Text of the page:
Victims of sexual harassment who are suffering sexual harassment in the workplace have legal protections they should be familiar with. Sexual harassment does not have to be tolerated in the workplace and victims should know what is considered sexual harassment and what they can do about it.
There are generally two types of sexual harassment which may lead to employment litigation. Quid pro quo sexual harassment occurs when a sexual relationship is demanded in exchange for not firing or punishing the employee or in exchange for promotions, raises or other favors. The second type of sexual harassment is referred to as a hostile work environment. A hostile work environment may be created if offensive sexual behavior is so pervasive that it creates a hostile work environment for the employee to work in.
Certain factors are used to determine if the victim has suffered a hostile workplace. It is important to keep in mind that sexual harassment can exist even if the victim has not suffered an economic injury or if the victim has not been discharged. In addition, the harasser can be the victim's supervisor, a supervisor in another area, a co-worker, a non-employee or an agent of the employer. The victim or the harasser may be either a man or a woman.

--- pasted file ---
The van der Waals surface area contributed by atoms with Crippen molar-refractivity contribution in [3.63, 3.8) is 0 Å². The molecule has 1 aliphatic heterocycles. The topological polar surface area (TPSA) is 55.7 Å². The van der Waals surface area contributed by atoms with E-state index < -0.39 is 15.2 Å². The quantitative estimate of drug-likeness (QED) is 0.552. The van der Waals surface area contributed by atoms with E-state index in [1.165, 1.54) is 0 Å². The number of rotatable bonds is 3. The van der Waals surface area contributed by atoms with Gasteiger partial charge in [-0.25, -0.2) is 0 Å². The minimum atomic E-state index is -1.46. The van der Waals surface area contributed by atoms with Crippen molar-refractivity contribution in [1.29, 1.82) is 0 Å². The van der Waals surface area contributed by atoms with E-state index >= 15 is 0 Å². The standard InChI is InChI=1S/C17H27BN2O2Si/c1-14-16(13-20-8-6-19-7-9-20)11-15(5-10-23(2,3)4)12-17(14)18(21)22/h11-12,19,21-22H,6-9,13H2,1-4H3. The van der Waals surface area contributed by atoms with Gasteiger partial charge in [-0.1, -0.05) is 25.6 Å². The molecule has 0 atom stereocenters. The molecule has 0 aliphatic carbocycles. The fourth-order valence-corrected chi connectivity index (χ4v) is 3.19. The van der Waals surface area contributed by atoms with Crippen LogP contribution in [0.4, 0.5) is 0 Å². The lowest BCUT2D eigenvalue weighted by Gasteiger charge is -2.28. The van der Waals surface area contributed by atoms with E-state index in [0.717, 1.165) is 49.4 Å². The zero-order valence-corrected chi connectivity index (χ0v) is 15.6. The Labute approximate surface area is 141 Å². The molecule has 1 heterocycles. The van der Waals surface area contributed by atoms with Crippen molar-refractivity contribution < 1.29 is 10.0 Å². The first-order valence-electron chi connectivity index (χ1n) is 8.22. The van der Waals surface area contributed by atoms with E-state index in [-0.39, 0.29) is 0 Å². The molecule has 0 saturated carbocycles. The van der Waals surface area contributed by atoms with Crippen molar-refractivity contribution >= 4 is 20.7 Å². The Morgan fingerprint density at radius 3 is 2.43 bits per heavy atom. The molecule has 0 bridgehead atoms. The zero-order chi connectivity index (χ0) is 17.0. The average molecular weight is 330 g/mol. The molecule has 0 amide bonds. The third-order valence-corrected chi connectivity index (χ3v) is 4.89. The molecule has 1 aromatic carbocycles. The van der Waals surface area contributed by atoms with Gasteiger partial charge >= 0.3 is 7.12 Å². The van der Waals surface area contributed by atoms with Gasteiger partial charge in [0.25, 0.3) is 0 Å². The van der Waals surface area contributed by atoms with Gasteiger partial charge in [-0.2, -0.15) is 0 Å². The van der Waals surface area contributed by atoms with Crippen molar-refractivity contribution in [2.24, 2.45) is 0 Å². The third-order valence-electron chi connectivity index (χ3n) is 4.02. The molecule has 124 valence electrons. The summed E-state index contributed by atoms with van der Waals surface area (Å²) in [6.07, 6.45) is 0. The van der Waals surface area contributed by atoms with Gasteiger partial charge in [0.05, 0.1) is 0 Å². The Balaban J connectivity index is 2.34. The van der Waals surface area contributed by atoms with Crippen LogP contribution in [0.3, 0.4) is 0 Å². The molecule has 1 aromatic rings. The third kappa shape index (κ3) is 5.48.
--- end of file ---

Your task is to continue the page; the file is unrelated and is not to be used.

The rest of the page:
Sexual harassment can occur in a variety of settings and circumstances but it is always prohibited and something that workers do not have to tolerate. Workers have the right to be free of sexual harassment in their workplaces so they should be familiar with the different types of sexual harassment and how they can protect themselves through the legal process.